Vertebral Column: Backbone of the Spine
The spinal column, better known as your backbone, is a strong yet flexible multipurpose structure. It holds the weight of your head and torso and allows you to move in many directions. If it were nothing but a straight, inflexible rod, we'd walk like robots from bad B-movies. Instead, the flexible spine (moved and supported by muscles) enables us to twist and hit a golf ball and bend over to tie our shoes.
The bony spinal column surrounds your spinal cord much like a conduit around an electrical cord. It protects the all-important spinal cord, a bundle of nerves that run from your brain through your spinal column and branch out to the rest of the body.
Technically speaking, the spinal column includes 34 bones. Twenty-four bones are articulated vertebrae bones (a singular bone is a vertebra). At the bottom of the spinal column are the remaining bones, the naturally fused vertebrae of the sacrum and coccyx, which join with your pelvis (hip bones). When healthcare professionals refer to the spine, they're generally talking about the 24 vertebrae that form an elegant, double-S shaped line.
Articulation refers to the motion that occurs between joints. For example, certain facet joints in the spine allow for up, down, side to side, and twisting movements.
Spine's Vertebral Bones
Vertebral bones have different shapes and sizes and they get larger farther down the column. There are differences, but there are also plenty of similarities. Each vertebra has a large, cylinder-shaped body and a vertebral arch. The arch can be further subdivided into the spinous process (the bone that you can feel sticking out) and facet joints that wing out to the sides. Seen from above, a vertebra looks like a giant head with three pieces sticking out and a hole in the middle. Muscles, ligaments, and discs attach to various parts of a vertebra.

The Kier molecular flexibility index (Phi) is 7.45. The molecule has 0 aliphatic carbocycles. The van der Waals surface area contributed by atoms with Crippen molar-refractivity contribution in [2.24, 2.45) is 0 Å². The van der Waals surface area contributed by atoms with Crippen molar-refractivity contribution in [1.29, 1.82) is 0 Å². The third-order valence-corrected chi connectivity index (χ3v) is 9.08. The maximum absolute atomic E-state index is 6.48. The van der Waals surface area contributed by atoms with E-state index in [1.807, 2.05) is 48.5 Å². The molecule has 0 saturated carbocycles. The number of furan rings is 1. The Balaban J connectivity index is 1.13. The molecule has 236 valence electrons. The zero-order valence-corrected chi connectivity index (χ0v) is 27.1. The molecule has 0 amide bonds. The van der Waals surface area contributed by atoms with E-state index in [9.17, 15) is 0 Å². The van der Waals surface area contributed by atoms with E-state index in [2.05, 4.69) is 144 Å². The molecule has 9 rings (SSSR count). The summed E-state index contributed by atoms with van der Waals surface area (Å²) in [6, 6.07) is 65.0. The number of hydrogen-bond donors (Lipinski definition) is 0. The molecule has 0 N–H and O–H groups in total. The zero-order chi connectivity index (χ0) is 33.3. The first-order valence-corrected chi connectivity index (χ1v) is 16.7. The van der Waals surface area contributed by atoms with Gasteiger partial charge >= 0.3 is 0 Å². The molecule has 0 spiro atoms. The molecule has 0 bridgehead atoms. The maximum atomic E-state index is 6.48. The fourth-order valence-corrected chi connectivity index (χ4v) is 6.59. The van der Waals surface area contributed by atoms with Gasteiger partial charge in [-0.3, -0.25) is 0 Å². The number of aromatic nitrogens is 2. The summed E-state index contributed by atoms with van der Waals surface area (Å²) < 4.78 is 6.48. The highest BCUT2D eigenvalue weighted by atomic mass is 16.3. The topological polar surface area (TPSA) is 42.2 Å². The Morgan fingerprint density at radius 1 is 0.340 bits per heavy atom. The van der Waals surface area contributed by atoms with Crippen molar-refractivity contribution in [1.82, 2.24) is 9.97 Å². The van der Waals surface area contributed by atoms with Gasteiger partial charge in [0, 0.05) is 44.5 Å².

The space between the vertebral body and the arch is the spinal canal, for your spinal cord. If this canal narrows, due to disease, for example, it can squeeze the spinal cord and cause pain. Remember, your spinal cord is a bundle of nerves and nerves carry pain signals. There are other openings among the stacked vertebrae, too. Spaces called intervertebral foramina are where nerve roots branch out of the spinal cord.
Intervertebral foramina are the holes through which the nerves leave the spine. These holes are the spaces between the upper and lower vertebral bodies. The space is naturally rather narrow. If the space narrows more due to trauma, disease, or deterioration, nerves can get pinched.
Curves Improve Spinal Column Strength
Finally, let's take a look at the spinal column as a whole. When healthcare professionals refer to the different part of the spine, they reference them by the four main areas (cervical, thoracic, lumbar, and sacral). Each bone within an area has its own number. The spine is naturally curved. These curves make the spinal column stronger, help absorb shock from running and jumping, and help you maintain your balance. The size of the curves varies by individuals, but excessive curves can cause problems.
Jason Highsmith, MD is a practicing neurosurgeon in Charleston, NC and the author of The Complete Idiot's Guide to Back Pain. Click here for more information about the book.